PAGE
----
Disarmed on the Homefront

A soldier in Iraq.

Leland Lavoie in Iraq. Image courtesy of Tony Alter.

In Iraq and Afghanistan, soldiers are armed with machine guns, tanks, and helicopters. Under the most stressful of circumstances, they must identify friend or foe and decide whether or not to engage while complying with the UCMJ, Geneva Conventions, Army regulations, and any special orders. Soldiers spend over a year at a time in a combat theater of operations while carrying their M16/M4 with a full loadout of 210 rounds. Often, a soldier carries his weapon everywhere– to the chow hall, barber shop, and Post Exchange. He even sleeps with his weapon.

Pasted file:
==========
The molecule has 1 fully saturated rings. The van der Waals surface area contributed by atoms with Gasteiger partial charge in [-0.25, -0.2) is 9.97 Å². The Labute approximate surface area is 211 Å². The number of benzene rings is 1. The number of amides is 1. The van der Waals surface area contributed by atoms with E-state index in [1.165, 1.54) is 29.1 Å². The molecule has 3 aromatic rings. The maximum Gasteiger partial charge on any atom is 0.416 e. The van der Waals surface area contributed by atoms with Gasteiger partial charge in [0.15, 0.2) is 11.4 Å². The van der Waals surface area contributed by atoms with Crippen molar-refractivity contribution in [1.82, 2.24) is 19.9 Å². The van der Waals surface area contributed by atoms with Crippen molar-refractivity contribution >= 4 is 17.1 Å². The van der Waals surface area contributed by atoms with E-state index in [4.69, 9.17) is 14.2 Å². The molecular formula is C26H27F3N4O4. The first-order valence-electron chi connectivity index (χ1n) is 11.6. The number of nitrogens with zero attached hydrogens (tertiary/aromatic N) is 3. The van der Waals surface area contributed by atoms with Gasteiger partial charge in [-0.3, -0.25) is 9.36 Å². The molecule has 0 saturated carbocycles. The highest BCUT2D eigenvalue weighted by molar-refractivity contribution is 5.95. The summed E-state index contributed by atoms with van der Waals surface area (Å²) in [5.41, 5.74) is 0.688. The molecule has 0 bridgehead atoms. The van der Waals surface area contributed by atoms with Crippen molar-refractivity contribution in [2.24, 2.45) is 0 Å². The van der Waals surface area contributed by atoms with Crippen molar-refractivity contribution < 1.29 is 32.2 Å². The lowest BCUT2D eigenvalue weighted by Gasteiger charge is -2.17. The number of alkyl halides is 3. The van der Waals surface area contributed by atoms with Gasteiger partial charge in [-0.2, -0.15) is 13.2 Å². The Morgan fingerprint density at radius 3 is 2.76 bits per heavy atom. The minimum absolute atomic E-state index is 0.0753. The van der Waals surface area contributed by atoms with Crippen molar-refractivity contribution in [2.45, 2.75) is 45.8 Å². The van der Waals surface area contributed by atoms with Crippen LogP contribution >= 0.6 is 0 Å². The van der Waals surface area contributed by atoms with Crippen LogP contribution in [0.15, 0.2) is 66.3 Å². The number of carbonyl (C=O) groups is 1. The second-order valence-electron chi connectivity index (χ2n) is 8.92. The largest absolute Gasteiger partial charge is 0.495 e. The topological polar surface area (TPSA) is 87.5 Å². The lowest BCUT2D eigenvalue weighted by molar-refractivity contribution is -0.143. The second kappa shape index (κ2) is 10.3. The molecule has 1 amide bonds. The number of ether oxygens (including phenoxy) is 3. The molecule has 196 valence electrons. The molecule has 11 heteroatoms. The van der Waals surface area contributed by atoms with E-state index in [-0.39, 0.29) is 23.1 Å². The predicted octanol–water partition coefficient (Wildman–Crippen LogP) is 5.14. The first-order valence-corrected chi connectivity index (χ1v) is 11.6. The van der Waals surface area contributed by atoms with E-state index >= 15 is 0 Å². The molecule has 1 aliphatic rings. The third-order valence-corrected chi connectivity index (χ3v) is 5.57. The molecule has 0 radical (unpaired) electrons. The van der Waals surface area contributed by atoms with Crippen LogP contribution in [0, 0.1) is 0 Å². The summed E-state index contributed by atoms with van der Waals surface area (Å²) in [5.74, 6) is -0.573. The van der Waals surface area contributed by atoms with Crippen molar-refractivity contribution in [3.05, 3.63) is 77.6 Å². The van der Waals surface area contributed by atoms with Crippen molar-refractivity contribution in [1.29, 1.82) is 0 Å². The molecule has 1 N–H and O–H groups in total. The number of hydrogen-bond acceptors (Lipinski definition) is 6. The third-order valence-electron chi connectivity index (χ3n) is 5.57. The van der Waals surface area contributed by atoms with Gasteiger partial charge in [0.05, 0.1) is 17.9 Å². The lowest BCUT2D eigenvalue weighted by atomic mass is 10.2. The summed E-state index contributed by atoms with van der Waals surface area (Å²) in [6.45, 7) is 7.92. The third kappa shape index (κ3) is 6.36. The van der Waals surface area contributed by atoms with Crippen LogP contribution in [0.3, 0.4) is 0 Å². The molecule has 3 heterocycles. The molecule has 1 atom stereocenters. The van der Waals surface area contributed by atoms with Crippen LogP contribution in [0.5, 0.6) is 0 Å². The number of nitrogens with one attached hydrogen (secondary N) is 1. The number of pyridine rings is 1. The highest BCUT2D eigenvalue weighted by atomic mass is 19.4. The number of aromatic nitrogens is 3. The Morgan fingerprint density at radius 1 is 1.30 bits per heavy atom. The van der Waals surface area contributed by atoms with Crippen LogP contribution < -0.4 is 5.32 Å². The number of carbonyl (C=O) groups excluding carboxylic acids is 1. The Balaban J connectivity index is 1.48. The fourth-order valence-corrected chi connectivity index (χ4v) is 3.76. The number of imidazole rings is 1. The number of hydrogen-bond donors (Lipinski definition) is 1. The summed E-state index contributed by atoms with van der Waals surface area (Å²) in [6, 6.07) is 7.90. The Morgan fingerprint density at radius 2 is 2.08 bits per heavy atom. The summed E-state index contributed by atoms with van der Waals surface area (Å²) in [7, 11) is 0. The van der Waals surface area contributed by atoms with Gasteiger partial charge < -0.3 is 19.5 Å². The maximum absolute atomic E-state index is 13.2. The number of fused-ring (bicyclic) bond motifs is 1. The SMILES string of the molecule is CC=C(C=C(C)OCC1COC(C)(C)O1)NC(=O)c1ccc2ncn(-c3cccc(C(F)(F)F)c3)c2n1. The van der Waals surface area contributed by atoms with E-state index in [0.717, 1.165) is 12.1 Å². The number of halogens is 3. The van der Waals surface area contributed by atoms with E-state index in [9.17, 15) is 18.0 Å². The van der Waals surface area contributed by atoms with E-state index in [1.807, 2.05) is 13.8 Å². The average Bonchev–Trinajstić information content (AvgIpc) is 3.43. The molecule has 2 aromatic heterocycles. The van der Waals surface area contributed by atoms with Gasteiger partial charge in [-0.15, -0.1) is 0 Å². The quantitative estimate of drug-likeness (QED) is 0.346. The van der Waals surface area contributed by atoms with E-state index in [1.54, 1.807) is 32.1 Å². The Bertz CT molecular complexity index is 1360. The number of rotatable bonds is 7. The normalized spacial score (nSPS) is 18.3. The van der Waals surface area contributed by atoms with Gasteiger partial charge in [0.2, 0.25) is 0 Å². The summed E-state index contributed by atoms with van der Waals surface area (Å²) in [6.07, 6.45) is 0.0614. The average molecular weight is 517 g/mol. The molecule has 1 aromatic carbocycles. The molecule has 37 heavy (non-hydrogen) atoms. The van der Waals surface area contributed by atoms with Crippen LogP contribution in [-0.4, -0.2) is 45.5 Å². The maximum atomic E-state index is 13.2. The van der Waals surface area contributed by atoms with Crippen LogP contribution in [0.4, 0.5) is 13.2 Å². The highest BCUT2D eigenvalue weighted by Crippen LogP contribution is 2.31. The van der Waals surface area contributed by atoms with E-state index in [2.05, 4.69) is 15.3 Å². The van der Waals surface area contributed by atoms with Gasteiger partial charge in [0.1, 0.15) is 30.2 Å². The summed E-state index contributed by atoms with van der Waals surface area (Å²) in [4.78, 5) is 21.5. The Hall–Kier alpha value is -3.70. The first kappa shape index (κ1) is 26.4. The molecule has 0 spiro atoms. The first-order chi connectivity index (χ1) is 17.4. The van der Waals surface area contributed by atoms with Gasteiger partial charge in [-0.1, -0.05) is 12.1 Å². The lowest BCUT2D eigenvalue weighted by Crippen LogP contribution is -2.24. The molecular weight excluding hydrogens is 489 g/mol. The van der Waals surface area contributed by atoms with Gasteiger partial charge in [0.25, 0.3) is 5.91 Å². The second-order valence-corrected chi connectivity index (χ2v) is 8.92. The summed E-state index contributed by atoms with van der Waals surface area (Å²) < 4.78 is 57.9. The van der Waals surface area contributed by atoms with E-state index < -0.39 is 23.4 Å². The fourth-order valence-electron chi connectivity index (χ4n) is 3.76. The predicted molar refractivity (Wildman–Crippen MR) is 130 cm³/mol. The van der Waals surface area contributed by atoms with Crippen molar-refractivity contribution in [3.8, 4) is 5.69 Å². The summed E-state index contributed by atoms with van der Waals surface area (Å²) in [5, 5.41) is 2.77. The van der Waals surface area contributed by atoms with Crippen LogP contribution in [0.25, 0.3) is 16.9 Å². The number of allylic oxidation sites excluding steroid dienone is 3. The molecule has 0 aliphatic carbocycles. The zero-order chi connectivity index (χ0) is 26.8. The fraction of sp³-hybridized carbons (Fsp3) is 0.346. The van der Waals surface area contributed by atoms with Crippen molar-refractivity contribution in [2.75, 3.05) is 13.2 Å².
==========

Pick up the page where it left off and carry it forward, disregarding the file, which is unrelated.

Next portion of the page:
For reasons unknown to logic and common sense (things for which the Army is routinely critiqued), soldiers on Fort Hood are not allowed to possess any kind of firearm. Soldiers literally walk around the largest military installation in the free world unarmed. The only armed soldiers are the handful of military police officers that patrol the base and those who are at the range qualifying with their weapon.

So while soldiers are forced to endure deployment after deployment in some of the worst places on the planet while armed 24/7, they are rewarded by being disarmed upon arrival to their home base.

Remember the Army’s policy of disarming our bravest Americans while listening to the trial of Nidal Hasan.

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